|Publisher||Hodder Children's Books|
|Date Published||09 August 2018|
Songs About a Boy
World famous boyband Fire&Lights are on the brink of a messy break-up as tensions between lead singer and songwriter Gabriel West and band member Olly Samson boil over. Charlie Bloom, the band’s young photographer, blames herself and just wants to wind back the clock to happier times.
In the wake of this, Charlie Bloom, who’s spent the past year working with the band capturing revealing moments with their blessing, blames herself and wishes she’d never started to delve into the mystery surrounding her mother’s death, which intimately links Charlie with Gabriel West. Both their parents were part of a band called Little Boy Blue, but Charlie’s father has never confided in her or explained the circumstances surrounding her mother Katherine’s death.
From a suicide note left by Gabriel’s father, Harry West, it seems he felt responsible for the accident that killed Katherine, but when Charlie’s father does decide to open up to her, she’s left feeling frustrated that she’s no wiser about what went on than she was before. There are still secrets that she hasn’t got to the bottom of and amidst the messy break-up of the band she cares so much about, Charlie is determined to continue her search for the truth.
When an opportunity arises for Charlie and her friend Melissa to go on tour with Fire&Lights to the States, she jumps at the chance, hoping that takes her closer to finding out the truth. But in the process, she needs to stop the web of lies she’s told her father from unravelling as he has no idea she’s become close to the band and their moody bad boy lead singer.
Chris Russell paints a stunningly convincing picture of the febrile atmosphere that surrounds every teen music phenomenon. Fans jostle to get close to their idols, fierce rivalries flare up, the press circle like sharks and parents look on feeling vaguely bemused. The tensions within the band have led to a seemingly irrevocable split as Olly Samson looks set to launch his solo career with a debut single that is destined to go head to head with Fire&Lights’ own US debut.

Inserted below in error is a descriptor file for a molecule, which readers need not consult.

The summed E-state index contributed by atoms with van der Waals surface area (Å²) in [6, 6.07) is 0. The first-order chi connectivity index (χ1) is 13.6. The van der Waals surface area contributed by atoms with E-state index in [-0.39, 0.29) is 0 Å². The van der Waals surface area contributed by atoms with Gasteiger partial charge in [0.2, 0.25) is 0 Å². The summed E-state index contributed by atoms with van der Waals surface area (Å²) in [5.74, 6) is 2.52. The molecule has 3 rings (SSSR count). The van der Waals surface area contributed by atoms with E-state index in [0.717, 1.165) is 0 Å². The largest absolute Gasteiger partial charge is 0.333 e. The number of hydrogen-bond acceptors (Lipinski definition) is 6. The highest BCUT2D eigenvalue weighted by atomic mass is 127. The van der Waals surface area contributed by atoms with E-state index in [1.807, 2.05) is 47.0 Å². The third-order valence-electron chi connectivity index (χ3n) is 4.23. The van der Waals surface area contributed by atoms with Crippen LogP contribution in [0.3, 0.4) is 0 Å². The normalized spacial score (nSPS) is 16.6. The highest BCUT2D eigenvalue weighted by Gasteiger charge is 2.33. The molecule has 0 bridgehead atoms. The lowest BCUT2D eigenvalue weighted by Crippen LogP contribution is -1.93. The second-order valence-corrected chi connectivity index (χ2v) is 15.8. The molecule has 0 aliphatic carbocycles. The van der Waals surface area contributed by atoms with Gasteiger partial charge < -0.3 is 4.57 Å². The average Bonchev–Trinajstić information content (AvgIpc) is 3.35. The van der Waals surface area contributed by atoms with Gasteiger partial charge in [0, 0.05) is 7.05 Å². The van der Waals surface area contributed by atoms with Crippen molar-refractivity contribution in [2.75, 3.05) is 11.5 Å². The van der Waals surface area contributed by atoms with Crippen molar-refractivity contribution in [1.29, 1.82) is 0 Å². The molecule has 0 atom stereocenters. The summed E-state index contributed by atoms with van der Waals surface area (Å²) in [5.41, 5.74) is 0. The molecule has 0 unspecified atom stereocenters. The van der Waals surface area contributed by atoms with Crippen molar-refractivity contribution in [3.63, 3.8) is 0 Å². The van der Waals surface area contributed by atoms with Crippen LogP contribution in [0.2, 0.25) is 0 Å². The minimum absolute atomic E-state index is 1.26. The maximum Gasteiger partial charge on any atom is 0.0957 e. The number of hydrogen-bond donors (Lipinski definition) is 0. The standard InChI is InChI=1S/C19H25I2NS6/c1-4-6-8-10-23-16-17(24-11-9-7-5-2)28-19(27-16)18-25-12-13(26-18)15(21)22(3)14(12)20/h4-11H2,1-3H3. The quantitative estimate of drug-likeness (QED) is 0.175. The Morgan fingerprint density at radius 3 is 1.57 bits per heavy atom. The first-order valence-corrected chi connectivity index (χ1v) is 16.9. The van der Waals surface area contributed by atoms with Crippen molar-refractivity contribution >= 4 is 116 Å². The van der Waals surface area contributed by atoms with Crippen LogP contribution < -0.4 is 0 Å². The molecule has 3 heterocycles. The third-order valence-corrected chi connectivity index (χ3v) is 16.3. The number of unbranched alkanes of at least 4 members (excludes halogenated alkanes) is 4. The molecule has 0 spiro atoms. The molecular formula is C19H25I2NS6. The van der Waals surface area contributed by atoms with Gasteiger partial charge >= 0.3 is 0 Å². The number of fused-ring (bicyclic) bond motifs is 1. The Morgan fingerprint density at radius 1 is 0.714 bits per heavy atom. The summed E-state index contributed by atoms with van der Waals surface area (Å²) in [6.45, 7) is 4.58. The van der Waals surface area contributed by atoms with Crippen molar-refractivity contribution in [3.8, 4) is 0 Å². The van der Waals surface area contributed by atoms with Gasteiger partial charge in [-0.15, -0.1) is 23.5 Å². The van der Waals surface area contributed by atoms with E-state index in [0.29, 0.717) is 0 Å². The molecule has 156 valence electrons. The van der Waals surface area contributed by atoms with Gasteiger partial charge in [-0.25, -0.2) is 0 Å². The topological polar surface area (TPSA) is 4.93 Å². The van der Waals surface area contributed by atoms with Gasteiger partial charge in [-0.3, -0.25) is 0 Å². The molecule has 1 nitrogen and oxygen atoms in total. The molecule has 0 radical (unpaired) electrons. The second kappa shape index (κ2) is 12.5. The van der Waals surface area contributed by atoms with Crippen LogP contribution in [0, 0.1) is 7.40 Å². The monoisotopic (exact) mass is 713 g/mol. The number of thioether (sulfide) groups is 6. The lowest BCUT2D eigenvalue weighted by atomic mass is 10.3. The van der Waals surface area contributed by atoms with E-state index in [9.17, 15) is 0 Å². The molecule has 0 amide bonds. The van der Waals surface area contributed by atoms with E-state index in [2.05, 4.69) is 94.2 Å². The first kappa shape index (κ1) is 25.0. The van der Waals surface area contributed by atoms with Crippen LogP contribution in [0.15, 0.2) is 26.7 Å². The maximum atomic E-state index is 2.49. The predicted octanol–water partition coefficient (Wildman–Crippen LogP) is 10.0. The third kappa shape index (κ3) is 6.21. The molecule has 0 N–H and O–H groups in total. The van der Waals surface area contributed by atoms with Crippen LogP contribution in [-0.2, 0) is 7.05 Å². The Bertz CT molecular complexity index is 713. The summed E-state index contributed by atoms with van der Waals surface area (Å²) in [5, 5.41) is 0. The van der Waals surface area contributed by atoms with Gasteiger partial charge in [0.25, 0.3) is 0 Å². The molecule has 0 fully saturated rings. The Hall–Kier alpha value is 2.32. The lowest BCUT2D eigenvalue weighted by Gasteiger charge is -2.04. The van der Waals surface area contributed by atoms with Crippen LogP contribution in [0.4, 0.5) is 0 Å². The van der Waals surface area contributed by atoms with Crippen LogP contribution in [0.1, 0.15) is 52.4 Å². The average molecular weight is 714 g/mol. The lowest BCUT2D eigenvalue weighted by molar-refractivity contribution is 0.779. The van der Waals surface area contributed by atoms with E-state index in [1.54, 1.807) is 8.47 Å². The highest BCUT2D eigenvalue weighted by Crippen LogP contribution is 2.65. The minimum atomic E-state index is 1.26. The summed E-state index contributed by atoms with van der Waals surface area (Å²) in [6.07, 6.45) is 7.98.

The band has been joined by Jake Woodrow, who was dropped from their original line-up in favour of Gabriel West. The press are all over the band like a rash, determined to hype up both the internal tension and the external rivalry. There’s even a rumour to contend with that Yuki and Aiden, the other two band members, are seeing each other as the hashtag Yuken gains traction on the internet.
For anyone who’s been into fandom, and its more specialised arm, bandom, Songs About Us reads like a candid documentary into the lives of Fire&Lights and those close to them. The high and lows are skilfully depicted, and the X Factor atmosphere comes over brilliantly. One thing that I really like is the treatment of manager Barry King. It would have been all to easy to portray him as an exploitative manipulator, but Russell neatly avoids stereotyping and instead, King comes over as a genuinely nice guy who really cares about the band and also about Charlie.
In Russell’s capable hands, the trilogy entirely fulfils its early promise and reaches a shattering climax with me by no means certain that there would be a happy ending for anyone as revelations pile messily on top of each other, leaving me gasping aloud in places and mentally begging Russell to give everyone a break.
This is writing for teens at its best. I’m sorry Charlie Bloom’s story had to end but I’m simultaneously planning a duvet day sometime this winter so I can read all three again back to back, loudly yelling and stamping my feet for an encore at the end!
Reviewed 30 November 2019 by Linda Wilson